DELINQUENT DADDY is an adult contemporary romance about Boston Kincaid who realizes he has a ten-year old daughter with Ellie Trenton. Merely wanting to get to know his little girl, he reenters Ellie's life only to discover the chemistry never died between the two of them.
I'm just starting edits, so it'll be awhile before I find out WHEN the story will be released, but it'll be available at online bookstores in both ebook and print once it's available.
If you'd like to meet Boston before his story comes out, he'll be a supporting character in my third book, HOT COMMODITY, which will be available in November from Champagne Books.
Head to my Bookshelf on my website to read more-detailed blurbs if you're interested.
As Nancy J. Parra would say... Cheers!!
I certainly wish there had been more stories like this when I was growing up, during that time that I devoured pointless romance novels by the score. The Stillburrow Crush adds a little substance to the fluff, and I thought it to be very well done. Nicely done, Ms. Kage. (Bookwenches.com)
In all, The Stillburrow Crush is the perfect read for when you want to escape from reality for a while with a page turning book that will have you enthralled! I can't wait to read more by Linda Kage! (Lauren's Crammed Bookshelf)
Overall this was a fantastic read. I would recommend it to readers of all ages who are fans of YA chick-lit. (Ellz Readz)
Linda Kage will definitely be on my watch list. (Gothic Asylum Reviews)
This was such a poignant novel that I just know I will read it again and again. This author is definitely going on my must-read list. I highly recommend you pick up this book and be sure to get a copy for any young woman in your life. (The Romance Studio)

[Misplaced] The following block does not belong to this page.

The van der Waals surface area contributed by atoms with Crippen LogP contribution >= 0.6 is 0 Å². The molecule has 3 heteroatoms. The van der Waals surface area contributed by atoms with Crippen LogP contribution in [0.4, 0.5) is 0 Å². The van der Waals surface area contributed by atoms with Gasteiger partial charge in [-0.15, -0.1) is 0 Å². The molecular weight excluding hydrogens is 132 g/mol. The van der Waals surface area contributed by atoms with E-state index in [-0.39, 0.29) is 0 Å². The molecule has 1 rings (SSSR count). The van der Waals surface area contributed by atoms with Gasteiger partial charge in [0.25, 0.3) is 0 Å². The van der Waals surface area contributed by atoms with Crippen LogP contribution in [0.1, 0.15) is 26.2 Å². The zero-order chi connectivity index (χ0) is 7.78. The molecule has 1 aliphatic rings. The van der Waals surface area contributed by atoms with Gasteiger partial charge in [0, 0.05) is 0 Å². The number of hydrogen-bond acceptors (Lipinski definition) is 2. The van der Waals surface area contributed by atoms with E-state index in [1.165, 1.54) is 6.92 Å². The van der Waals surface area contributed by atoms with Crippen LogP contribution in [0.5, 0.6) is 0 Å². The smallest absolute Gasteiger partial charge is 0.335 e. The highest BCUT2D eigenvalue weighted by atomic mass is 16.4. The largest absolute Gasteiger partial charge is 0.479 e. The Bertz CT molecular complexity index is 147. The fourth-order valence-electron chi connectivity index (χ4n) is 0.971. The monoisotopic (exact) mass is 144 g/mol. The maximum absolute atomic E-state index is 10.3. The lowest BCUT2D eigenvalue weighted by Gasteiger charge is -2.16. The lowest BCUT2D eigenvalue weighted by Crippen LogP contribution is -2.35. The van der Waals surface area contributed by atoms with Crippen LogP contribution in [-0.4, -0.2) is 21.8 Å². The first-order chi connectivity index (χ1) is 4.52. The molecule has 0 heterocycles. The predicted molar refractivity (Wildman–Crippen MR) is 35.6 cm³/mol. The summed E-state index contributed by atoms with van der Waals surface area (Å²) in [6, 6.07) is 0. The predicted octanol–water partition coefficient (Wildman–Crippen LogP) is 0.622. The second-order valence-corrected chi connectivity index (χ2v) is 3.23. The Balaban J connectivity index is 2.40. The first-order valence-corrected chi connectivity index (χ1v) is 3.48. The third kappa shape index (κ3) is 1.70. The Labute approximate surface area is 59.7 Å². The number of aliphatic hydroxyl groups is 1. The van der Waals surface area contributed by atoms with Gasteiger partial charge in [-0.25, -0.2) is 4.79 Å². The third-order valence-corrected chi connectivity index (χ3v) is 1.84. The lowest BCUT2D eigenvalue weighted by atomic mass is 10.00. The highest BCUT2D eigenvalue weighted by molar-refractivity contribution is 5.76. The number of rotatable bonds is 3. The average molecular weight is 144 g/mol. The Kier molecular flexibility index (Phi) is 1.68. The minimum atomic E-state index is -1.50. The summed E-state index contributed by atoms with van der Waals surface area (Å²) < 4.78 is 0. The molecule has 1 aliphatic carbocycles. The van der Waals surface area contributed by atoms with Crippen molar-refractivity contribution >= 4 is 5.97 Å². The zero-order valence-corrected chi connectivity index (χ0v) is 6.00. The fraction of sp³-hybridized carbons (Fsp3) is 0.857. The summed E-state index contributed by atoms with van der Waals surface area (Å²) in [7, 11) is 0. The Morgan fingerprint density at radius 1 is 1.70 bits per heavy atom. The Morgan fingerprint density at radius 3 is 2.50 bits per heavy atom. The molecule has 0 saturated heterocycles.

I'm totally in love with all these nice, wonderful things people are saying. But...now I'm all worried. The Stillburrow Crush is completely different from the rest of the books I have coming out. It's young adult; the rest are adult. It's written in first person point-of-view; the rest are in third person. It's rating is "sweet" on the steamy scale; The rest...are fairly hot. I could go on, but I'll stop there.
When Stillburrow came out. I wasn't worried about reviews. Either people would like it or not like it. I was starting with nothing. But now... I have readers with expectations. What if the rest of my work just doesn't measure up? Yikes.
So, I gotta know. Is this normal for me to be so apprehensive? Do all new authors worry about such things? And how in the world do you get over it?
Congratulations on your new bundle of joy...did you ever find out who the father was?
I'm so miserable without you, it's almost like you're here.
When we were together, you said you'd die for me. Now that we've broken up, I think it's time you kept your promise.
Congratulations on your promotion. Before you go... Would you like to take this knife out of my back? You'll probably need it again.
How could two people as beautiful as you have such an ugly baby?
Congratulations on you wedding day. Too bad no one likes your husband.
Heard your wife left you,
How upset you must be.
But don't fret about it...
She moved in with me.
So your daughter's a hooker,
and it spoiled your day.
Look at the bright side,
it's really good pay.
Diane Pollock (winner of the $20 Amazon.com Gift Card)
Anyway, Lydia is doing okay. She's slowly getting more sleep at night (Hallelujah!) and she doesn't spit up...much. Comparatively speaking, she doesn't really cry THAT much. I think I found myself a gem in daughters.